Aim High - But Don't Be Afraid to Fall
Scott Bidwell, President/COO
“ The greatest danger for most of us lies not in setting our aim too high and falling short; but in setting our aim too low, and achieving our goal" Michelangelo
This seemed to me to be a great quote to start off the year with, particularly during a time when economic conditions have created a climate of apprehension for both individuals and businesses. No doubt about it, when times are uncertain, it's natural to “hunker down” and apply a more conservative approach. Before we realize it, this sense of uncertainty starts to permeate everything we do, how we act – even how we think. Not only do we think twice about any money-related decisions, we start to second-guess whether we should tackle projects that, previously would've been no-brainers.
Are you finding this to be true for you, either personally or in business? On a professional level, I challenge you to raise the bar within your own organization. Set your sights high and establish benchmarks of success.
Here are some of the ASI's goals for 2010:
Release ASI Mobile 3.x for records centers.
Release Phase 1 of Veri-Shred for VCK-SQL within the first quarter.
Develop SQL version of Veri-Shred by year-end.
Host our most highly attended, successful Users Seminar to date.
Of course, these are in addition to continuing to tackle client requests for enhancements to our suite of software solutions, as well as provide responsive, expert support.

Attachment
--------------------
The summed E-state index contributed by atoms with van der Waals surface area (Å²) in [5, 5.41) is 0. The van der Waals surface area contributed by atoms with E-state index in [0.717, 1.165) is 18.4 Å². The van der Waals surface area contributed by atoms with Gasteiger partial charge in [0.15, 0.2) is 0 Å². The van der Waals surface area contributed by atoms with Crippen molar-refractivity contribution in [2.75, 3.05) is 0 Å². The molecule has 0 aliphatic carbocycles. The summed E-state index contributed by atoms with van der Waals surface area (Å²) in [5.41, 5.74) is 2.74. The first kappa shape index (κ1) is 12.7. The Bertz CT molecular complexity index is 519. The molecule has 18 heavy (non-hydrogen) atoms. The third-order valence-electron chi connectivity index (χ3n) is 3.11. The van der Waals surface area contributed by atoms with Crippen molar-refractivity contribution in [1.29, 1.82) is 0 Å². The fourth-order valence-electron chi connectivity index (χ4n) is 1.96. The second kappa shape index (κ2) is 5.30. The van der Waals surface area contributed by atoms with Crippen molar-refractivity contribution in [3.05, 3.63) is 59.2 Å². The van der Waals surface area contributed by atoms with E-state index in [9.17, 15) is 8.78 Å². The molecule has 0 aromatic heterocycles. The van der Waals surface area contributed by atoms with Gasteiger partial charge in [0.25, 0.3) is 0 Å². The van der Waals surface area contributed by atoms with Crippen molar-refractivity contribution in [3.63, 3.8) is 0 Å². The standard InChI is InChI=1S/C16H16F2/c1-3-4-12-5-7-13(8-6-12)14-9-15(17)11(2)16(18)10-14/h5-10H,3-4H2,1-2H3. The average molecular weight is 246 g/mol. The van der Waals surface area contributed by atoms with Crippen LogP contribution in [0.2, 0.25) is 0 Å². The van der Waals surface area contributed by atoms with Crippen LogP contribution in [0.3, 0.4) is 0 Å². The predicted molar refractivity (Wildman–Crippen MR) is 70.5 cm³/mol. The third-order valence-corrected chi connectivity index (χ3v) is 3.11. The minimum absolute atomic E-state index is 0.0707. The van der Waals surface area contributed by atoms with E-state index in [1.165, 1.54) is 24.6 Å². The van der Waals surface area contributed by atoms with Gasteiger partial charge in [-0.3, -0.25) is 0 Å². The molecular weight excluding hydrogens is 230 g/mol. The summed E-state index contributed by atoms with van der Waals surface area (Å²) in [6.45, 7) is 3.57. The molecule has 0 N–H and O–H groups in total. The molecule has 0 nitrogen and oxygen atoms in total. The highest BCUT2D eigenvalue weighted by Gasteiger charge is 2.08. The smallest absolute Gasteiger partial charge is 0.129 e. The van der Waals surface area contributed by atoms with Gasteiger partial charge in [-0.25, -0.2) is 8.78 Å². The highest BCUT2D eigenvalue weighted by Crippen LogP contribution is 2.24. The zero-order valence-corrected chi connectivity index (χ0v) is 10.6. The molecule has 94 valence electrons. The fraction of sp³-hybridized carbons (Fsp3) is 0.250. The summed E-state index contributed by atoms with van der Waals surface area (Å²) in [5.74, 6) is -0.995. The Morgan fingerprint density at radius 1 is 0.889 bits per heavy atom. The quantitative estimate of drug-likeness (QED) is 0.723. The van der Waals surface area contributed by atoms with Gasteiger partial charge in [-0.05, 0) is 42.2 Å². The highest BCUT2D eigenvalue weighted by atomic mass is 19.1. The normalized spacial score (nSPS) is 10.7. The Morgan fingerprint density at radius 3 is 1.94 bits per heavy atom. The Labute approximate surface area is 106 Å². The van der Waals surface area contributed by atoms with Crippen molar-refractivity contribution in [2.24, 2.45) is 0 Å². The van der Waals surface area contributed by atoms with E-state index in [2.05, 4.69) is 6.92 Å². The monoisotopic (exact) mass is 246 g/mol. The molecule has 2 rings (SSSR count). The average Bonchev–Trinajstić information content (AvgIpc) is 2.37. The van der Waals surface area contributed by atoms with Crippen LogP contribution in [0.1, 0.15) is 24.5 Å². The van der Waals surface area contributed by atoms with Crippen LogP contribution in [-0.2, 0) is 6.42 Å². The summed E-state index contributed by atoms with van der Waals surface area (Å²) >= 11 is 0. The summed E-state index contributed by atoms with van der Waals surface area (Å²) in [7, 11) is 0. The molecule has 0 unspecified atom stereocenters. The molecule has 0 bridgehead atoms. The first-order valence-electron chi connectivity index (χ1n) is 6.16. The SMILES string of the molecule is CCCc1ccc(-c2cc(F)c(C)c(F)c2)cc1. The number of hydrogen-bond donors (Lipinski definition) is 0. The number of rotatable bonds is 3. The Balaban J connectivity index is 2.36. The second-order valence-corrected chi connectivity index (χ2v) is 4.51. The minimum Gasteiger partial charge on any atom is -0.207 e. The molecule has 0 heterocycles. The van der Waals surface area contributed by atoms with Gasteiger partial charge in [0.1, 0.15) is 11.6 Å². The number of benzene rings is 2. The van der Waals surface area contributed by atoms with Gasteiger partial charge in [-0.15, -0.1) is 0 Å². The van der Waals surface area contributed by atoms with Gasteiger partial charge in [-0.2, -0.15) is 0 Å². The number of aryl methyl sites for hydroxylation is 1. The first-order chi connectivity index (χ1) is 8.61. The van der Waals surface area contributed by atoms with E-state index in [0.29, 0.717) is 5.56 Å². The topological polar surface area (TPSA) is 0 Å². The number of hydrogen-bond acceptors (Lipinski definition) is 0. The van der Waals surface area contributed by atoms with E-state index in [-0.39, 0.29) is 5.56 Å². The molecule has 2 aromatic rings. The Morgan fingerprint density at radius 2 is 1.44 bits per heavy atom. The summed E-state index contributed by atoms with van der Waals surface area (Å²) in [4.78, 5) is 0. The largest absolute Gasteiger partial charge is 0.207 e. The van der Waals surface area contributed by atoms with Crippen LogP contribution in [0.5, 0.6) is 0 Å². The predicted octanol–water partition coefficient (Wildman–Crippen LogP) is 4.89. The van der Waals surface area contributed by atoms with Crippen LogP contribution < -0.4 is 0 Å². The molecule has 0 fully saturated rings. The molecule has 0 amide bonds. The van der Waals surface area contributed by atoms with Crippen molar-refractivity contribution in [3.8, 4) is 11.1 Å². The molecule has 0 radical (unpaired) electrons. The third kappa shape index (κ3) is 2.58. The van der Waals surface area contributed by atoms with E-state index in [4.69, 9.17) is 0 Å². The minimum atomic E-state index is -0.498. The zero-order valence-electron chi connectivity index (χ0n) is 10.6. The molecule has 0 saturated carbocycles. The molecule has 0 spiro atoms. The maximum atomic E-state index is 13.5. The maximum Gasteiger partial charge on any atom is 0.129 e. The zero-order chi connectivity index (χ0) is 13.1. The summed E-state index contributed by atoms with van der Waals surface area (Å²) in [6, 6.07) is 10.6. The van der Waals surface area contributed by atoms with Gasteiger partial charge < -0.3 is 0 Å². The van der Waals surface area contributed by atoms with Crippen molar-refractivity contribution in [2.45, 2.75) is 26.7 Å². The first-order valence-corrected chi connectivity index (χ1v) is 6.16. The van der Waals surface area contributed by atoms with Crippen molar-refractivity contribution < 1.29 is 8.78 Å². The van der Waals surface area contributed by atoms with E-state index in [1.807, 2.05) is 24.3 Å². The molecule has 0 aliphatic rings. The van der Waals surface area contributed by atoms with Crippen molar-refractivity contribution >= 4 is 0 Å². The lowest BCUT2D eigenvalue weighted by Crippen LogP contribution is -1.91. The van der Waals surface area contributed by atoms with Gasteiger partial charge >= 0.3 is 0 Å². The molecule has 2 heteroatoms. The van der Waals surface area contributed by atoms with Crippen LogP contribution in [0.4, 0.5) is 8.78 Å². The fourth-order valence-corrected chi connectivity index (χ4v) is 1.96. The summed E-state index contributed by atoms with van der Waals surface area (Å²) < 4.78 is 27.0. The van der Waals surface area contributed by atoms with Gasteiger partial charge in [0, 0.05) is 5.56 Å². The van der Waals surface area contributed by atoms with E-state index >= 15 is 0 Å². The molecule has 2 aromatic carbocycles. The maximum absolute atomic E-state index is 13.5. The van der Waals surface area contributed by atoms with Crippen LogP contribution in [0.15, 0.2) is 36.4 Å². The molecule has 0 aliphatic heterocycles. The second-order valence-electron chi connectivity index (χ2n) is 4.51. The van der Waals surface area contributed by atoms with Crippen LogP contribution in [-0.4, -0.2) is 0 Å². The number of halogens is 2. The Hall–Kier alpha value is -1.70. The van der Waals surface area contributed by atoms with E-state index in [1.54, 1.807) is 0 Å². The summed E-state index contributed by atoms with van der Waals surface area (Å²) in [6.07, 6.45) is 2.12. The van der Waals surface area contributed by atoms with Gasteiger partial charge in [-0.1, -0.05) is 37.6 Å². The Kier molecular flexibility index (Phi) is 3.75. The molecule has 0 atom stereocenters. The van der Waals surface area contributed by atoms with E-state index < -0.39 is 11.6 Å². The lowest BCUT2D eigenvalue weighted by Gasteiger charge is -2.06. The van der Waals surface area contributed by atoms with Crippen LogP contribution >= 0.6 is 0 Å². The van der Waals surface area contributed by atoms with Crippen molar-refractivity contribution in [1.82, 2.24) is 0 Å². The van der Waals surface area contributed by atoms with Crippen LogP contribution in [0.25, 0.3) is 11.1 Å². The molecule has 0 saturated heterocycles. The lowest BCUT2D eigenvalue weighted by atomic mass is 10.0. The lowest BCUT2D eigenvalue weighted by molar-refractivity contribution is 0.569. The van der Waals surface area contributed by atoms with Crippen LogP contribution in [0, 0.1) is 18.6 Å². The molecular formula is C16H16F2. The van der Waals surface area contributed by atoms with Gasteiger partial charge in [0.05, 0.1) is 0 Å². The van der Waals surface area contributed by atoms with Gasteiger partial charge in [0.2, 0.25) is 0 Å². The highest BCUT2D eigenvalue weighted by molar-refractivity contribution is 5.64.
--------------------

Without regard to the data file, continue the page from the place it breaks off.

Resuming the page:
Will we achieve all the 2010 goals that we've put on the proverbial plate? I can tell you that we're giving it 110% everyday. We also know that what we learn along the way, individually and collectively, will be invaluable toward our future success.
For all of us, here's to setting the bar high, giving it our best efforts – and recognizing that we may NOT achieve every goal we set in 2010. Whether we hit the mark or fall short, we'll be all the better for it.
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VCK-SQL Upgrade Savings Extended
Many of our users have taken advantage of our VCK-SQL upgrade discount, giving them a credit of up to 100% of their investment in VCK to date. Because we realize the months leading up to the end of the year can be extremely busy, we're extending the offer a little while longer. While we cannot promise you'll receive a 100% credit, we can promise you that you will save on your upgrade and will soon be enjoying the additional functionality and features of VCK-SQL.
For more information on how you can initiate your VCK-SQL upgrade, contact an ASI Sales Representative via email or call 1- 800-807-2093 (within North America) or 440-546-9771 (outside North America).
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Users Seminar to be Held Sept. 14-16
In last month's newsletter, we noted the dates for this year's ASI Users Seminar. Did you mark your calendar? If you missed it, the Users Seminar will be held September 14-16 in Cleveland, Ohio. Scott, Tana and the team will be busily identifying key topics and educatonal sessions during the next few months. If there's a topic of special interest to you and your company, please take a minute to email us with your input for the Users Seminar. It will go a long way toward ensuring the ASI 2010 Users Seminar is a high-value event for you and your staff.